The Governor's Office of Highway Safety's program "Click It Or Ticket" kicks off today. It's something we all need to participate in, as I learned last Nov. 3.
I was driving to work and had stopped at an intersection on U.S. Highway 19/41 in another county. The light turned green and we proceeded through the intersection when all of the sudden a pickup truck, I guess thinking he could beat us through the intersection (and face it, we've all done that), turned in front of us.
What happened next has been a part of my thoughts and the subject of a few nightmares nearly every day since.
The first pickup and a pickup in the adjacent lane, which was leading the pack through the intersection, smacked into each other. It was a pretty good impact, but not something extraordinary. Good for a few strains and bruises, a bump on the head and maybe a wrenched back. I prepared to stop and see what I could do n call for help, offer a few words of comfort before the ambulance arrived.
As I look around to pull over, truck one makes a slow half circle directly in front of me and ends up in the median n and there was no one inside. I turned, confused at what was happening and that's when I saw him. A combination of the impact and not wearing a seatbelt had caused Driver One to somehow get thrown out of the closed passenger window of his bright, shiny, truck onto the road.
Over and over he rolled before finally coming to rest face down.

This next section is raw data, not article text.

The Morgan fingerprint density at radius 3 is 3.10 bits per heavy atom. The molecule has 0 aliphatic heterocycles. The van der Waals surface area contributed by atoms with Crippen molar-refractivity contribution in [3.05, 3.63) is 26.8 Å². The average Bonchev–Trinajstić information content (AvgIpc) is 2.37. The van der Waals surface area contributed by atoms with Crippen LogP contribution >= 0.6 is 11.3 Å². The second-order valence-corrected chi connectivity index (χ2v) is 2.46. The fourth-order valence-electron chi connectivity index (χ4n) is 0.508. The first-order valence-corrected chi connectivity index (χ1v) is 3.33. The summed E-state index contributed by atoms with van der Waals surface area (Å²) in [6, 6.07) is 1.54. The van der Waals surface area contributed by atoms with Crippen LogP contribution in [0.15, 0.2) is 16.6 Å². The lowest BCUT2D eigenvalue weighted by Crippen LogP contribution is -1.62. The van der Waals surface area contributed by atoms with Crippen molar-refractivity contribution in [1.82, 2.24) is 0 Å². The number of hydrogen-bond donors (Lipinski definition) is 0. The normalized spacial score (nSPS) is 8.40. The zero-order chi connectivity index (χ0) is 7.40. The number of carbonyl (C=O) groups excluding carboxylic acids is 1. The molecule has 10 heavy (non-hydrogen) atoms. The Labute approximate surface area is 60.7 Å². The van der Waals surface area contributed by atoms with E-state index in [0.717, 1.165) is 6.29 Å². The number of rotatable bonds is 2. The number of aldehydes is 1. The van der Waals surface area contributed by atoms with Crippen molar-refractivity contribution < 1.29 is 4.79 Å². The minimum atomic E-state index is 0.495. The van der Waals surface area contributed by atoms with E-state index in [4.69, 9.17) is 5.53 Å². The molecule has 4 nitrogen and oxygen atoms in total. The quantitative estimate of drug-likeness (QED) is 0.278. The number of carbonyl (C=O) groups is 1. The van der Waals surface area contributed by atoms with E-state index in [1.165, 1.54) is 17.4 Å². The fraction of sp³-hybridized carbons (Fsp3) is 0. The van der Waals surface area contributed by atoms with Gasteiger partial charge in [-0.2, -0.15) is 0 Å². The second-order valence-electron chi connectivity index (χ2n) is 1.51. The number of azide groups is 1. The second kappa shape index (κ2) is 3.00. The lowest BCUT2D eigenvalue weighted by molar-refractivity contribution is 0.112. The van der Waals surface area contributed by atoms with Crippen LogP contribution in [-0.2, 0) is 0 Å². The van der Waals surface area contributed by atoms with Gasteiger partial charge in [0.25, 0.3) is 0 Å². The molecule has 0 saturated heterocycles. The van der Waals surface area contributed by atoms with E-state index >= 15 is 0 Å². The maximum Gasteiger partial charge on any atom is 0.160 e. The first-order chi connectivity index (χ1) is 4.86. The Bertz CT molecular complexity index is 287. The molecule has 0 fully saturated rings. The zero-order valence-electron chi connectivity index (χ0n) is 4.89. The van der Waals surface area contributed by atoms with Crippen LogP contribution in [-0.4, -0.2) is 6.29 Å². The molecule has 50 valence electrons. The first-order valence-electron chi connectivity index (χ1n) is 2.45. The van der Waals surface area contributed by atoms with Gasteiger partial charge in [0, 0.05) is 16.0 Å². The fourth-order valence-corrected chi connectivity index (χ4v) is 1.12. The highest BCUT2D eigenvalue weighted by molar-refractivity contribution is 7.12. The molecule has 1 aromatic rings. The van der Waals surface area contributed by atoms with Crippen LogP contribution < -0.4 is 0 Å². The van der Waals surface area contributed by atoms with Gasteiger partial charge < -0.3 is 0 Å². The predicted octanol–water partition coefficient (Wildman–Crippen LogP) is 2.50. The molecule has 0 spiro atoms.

The human body isn't made to handle something like that ? neither is the psyche.
Things froze for a split second and then it seemed like the world was suddenly enveloped in clear Jell-o. Voices seemed muted, movements were forced.
We did what we could for Driver One who, although gravely injured, was still clinging to life. Driver Two got out of his truck and staggered around. A man and a woman took over and helped him to an area away from the accident scene. Although banged up, he was OK.
Driver One died later that night, surrounded by his family who were grateful to have the chance to say their goodbyes. About a month later they put a memorial on the side of the road, near where he came to lay that day.
Driver One was a UGA fan and alumni, a daddy, a husband and an only child. His name was Art. He was a pharmacist.
His sister-in-law called me a few days after the accident to thank me and ask some questions. She said he always told his children to wear their seat belts but admitted that he rarely did.
A few weeks later his son called. Despite his loss, he was concerned about my experience that morning.
"If there is anything we can ever do for you, just let us know," he said.
"OK," I replied. "Never, ever go anywhere in any vehicle without buckling a seat belt. And never let anyone you care about go without a seatbelt."
He assured me he would do just that.
So think about this the next time you jump in the car to run down the street for a gallon of milk. Buckle up. If not for yourself, then for the others in your life.
Tamara Boatwright is the managing editor of the News Daily and Daily Herald. She may be reached at (770) 478-5753 ext. 272 or firstname.lastname@example.org